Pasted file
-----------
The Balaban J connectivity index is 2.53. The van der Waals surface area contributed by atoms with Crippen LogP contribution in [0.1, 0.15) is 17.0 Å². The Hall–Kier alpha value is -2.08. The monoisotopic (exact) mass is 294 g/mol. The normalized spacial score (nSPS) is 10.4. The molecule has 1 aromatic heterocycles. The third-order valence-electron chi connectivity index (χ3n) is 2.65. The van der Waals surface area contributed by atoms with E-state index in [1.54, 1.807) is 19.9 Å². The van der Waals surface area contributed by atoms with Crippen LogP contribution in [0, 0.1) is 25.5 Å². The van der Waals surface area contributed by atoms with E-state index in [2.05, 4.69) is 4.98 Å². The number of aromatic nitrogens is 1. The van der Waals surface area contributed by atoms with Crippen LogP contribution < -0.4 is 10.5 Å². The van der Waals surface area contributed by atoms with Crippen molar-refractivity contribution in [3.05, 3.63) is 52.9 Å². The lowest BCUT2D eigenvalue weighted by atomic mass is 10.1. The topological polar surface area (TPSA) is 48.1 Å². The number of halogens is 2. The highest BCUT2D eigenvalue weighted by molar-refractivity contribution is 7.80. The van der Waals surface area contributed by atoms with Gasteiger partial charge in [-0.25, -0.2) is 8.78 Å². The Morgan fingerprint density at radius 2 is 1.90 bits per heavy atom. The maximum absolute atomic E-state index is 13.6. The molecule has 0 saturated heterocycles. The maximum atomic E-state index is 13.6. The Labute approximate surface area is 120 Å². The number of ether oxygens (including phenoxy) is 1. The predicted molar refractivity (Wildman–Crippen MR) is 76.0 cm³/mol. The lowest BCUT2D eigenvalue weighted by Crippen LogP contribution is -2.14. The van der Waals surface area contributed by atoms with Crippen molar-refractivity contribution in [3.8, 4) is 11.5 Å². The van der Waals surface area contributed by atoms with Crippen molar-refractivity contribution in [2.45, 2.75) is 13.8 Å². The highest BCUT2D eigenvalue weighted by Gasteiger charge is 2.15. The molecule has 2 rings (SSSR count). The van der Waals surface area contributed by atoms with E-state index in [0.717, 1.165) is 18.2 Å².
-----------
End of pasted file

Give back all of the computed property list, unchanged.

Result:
The Balaban J connectivity index is 2.53. The van der Waals surface area contributed by atoms with Crippen LogP contribution in [0.1, 0.15) is 17.0 Å². The Hall–Kier alpha value is -2.08. The monoisotopic (exact) mass is 294 g/mol. The normalized spacial score (nSPS) is 10.4. The molecule has 1 aromatic heterocycles. The third-order valence-electron chi connectivity index (χ3n) is 2.65. The van der Waals surface area contributed by atoms with E-state index in [1.54, 1.807) is 19.9 Å². The van der Waals surface area contributed by atoms with Crippen LogP contribution in [0, 0.1) is 25.5 Å². The van der Waals surface area contributed by atoms with E-state index in [2.05, 4.69) is 4.98 Å². The number of aromatic nitrogens is 1. The van der Waals surface area contributed by atoms with Crippen LogP contribution < -0.4 is 10.5 Å². The van der Waals surface area contributed by atoms with Crippen molar-refractivity contribution in [3.05, 3.63) is 52.9 Å². The lowest BCUT2D eigenvalue weighted by atomic mass is 10.1. The topological polar surface area (TPSA) is 48.1 Å². The number of halogens is 2. The highest BCUT2D eigenvalue weighted by molar-refractivity contribution is 7.80. The van der Waals surface area contributed by atoms with Gasteiger partial charge in [-0.25, -0.2) is 8.78 Å². The Morgan fingerprint density at radius 2 is 1.90 bits per heavy atom. The maximum absolute atomic E-state index is 13.6. The molecule has 0 saturated heterocycles. The maximum atomic E-state index is 13.6. The Labute approximate surface area is 120 Å². The number of ether oxygens (including phenoxy) is 1. The predicted molar refractivity (Wildman–Crippen MR) is 76.0 cm³/mol. The lowest BCUT2D eigenvalue weighted by Crippen LogP contribution is -2.14. The van der Waals surface area contributed by atoms with Crippen molar-refractivity contribution in [3.8, 4) is 11.5 Å². The van der Waals surface area contributed by atoms with Crippen molar-refractivity contribution in [2.45, 2.75) is 13.8 Å². The highest BCUT2D eigenvalue weighted by Gasteiger charge is 2.15. The molecule has 2 rings (SSSR count). The van der Waals surface area contributed by atoms with E-state index in [0.717, 1.165) is 18.2 Å².